Forbes reporter Quentin Hardy recently knocked off a post on how technology will change the next decade. As I get older, I tend to disbelieve these crystal ball columns. Most of them are flat out wrong. Pundits think the future will look a lot like today because that's all we have to predict the future. But, technology moves in strange ways.
For example, ten years ago it would have been almost impossible to predict Apple cold deliver a device smartphone would put 32 gigs of computing storage in my pocket--and make international phone calls. Oh yeah, and it can manage my music collection. Search was limited to AOL. Google wasn't the new kid on the block; it was a complete unknown to most tech folks. Now, Google dominates the tech world the way Microsoft once did. But, as computing moves off the desktop and into our palms, even Google is searching for a way to control the mobile market.
The rise in Social Media has made us better connected. Facebook, now with 350 million users, a population greater than the United States, has stretched the meaning of friendship, expanding it to mean people you sort of know now and people junior high school chums you used to know real well. No one could have predicted Facebook 10 years ago or even it's current popularity five years ago.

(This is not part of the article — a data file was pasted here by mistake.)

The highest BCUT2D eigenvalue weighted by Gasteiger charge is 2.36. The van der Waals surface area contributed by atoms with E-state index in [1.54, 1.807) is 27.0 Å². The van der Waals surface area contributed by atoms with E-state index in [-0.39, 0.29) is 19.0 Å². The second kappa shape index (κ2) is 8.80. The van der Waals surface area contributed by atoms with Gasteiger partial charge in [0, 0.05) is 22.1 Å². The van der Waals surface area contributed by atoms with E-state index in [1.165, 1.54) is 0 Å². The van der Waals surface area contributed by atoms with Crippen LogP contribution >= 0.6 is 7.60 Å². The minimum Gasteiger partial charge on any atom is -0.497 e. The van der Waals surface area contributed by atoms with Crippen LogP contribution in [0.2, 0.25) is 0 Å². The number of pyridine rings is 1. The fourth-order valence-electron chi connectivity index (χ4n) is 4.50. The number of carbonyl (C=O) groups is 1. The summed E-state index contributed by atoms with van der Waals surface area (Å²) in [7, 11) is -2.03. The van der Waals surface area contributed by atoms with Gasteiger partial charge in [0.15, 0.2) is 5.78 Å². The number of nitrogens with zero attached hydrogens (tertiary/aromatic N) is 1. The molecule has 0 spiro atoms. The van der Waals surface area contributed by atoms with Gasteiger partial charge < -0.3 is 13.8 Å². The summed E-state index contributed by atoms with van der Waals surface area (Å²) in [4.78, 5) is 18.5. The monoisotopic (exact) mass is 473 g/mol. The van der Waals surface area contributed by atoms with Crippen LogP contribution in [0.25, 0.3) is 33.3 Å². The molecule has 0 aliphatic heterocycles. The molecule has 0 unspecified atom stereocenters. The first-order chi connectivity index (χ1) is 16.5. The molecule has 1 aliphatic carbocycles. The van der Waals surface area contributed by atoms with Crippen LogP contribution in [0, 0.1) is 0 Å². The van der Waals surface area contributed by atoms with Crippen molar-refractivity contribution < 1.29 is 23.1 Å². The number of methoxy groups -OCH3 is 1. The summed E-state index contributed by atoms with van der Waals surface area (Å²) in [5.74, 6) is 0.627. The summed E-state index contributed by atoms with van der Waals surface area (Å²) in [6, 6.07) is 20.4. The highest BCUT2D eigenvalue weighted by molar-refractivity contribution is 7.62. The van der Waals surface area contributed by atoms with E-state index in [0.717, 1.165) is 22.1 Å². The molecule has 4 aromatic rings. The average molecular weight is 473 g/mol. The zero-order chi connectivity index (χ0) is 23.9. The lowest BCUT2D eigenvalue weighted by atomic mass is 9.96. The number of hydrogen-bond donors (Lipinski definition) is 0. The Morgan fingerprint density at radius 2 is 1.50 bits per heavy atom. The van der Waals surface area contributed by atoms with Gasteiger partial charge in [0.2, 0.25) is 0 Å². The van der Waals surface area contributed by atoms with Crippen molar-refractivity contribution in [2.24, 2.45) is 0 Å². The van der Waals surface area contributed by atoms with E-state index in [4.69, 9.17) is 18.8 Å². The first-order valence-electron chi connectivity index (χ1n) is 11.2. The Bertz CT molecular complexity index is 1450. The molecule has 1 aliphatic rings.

Which brings us to the prediction Hardy has spot on: privacy is dead. Mark Zuckerberg is on a mission to kill, and he has a lot of help from us. I willing log onto Facebook and Twitter, leaving breadcrumbs about my life for anyone to see. Because the Internet makes us more connected, it also makes use more exposed.
In a way, it's a return to life before mobility was introduced, say a couple of hundred years ago when people didn't leave their towns and everyone knew everything about everyone else.
From capitalist perspective, this connectedness and lack of privacy begs the question: how is business going to capitalize on all this information? From a practical stand point, would you want your mother-in-law to follow you on Facebook?